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Have I raised my daughters to be feminists? An honest midlife self-appraisal.
Impressed by Chimamanda Ngozi Adichie’s TED talk “We should all be feminists,” I picked up the tiny purple book with the intriguing title, Dear Ijeawele, or a Feminist Manifesto in Fifteen Suggestions. Eager to understand feminism in the twenty-first century from this articulate young woman who possesses an enviable clarity of thought, I planned to ask my daughters to read the book once I was done.
As a lifelong bookworm who turns to the written word for knowledge and guidance, I had picked up “What to expect when you’re expecting,” during my pregnancy. Considerate colleagues gave me the sequel, “What to expect the first year,” at my baby shower. I referred to the book constantly. Like a child reading a mystery novel, I occasionally jumped ahead to read up on the next developmental milestone.
At my daughter’s first birthday celebration in India, seeing the book in my purse, a good friend joked – “You NRI’s bring up children by reading books.”
I found her comment condescending but she had made an astute observation. Being far from home and lacking guidance from parents, I felt bereft. She, on the other hand, was raising her children in India in close proximity to her extended family.
To me, books had come to my aid when humans had failed.
More than two decades after that conversation, I look fondly at my two daughters. In a few months, the older one will leave home in pursuit of higher education and the younger one will hurtle towards the end of her teens.
Motherhood has been the most transformative experience of my life and the opportunity to raise two daughters has been a gift and a privilege.
Adichie’s book is a long, thoughtful response response to a friend’s question about how to raise her newborn daughter feminist. I wondered if I had raised my daughters to be feminists? Would I find myself too outdated to understand this manifesto? I desperately hoped it wasn’t too late to make amends.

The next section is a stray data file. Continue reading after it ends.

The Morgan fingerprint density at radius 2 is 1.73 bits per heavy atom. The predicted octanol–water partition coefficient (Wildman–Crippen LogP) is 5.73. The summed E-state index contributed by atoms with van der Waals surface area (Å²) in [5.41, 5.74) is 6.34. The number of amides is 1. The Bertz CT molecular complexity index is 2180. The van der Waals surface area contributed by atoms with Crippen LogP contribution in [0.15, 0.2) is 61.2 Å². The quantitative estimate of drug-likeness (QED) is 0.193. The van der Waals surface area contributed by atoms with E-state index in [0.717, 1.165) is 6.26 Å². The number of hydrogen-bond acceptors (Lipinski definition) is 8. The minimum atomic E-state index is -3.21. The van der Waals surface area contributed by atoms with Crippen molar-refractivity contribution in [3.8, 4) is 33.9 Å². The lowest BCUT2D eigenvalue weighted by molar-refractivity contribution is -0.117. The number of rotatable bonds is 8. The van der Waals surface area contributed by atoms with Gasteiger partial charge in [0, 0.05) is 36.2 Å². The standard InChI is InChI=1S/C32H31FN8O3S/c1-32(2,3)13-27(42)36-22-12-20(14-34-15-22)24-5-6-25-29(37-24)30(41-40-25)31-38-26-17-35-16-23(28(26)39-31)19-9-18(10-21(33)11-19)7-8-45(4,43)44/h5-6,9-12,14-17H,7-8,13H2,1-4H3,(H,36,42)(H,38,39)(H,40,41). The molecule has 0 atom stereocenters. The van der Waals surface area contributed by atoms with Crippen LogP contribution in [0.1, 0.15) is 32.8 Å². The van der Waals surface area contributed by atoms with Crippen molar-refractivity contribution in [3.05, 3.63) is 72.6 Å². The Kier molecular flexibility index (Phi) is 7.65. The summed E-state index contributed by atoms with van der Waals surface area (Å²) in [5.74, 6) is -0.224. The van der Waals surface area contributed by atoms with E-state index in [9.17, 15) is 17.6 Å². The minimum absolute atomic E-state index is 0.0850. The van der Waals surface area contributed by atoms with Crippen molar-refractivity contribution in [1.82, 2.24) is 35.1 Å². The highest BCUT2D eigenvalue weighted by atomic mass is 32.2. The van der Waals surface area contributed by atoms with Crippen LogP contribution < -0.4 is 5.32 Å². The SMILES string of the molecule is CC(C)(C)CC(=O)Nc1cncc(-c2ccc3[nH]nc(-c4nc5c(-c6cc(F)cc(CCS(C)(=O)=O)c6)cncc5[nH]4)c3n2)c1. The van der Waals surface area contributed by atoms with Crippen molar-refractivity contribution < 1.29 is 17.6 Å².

“The solid unbending belief that you start off with. What is your premise? Your feminist premise should be: I matter. I matter equally. Not “if only.” Not “as long as.” I matter equally. Full stop.”
Adichie’s first feminist tool seemed familiar. Not vaguely, but intimately.
By this measure, I have always been a feminist. Perhaps I was born feminist. Although the word ‘feminist’ came into my vocabulary only after spoken and written language became my primary mode of communication, the inner knowing that “I matter’ must have been poured into my veins and set into my bones at the time of my creation.
Born between two boys, I was the only girl child, brought up with great affection by egalitarian parents. Despite having a level playing field within the home, I was not immune to the rampant sexism that existed outside. I retaliated by waving the flag of gender equality, fighting for fairness, and arguing for justice at every opportunity.
During the school years, my brothers and I were expected to wash our respective uniforms, polish our shoes, and keep our designated cupboards clean. But everytime my mother asked me for help around the house, I would protest.
“You are asking me to do this because I am a girl,” I would pout.
“I am asking you because you are better at it,” she would patiently reply.
“In life, you will find that the person who does a better job will be assigned more work, even in an office.”
A part of me agreed with her. But I would have none of her rational explanations. Despite her college education, my mother was a housewife by choice. What did she know about work and career?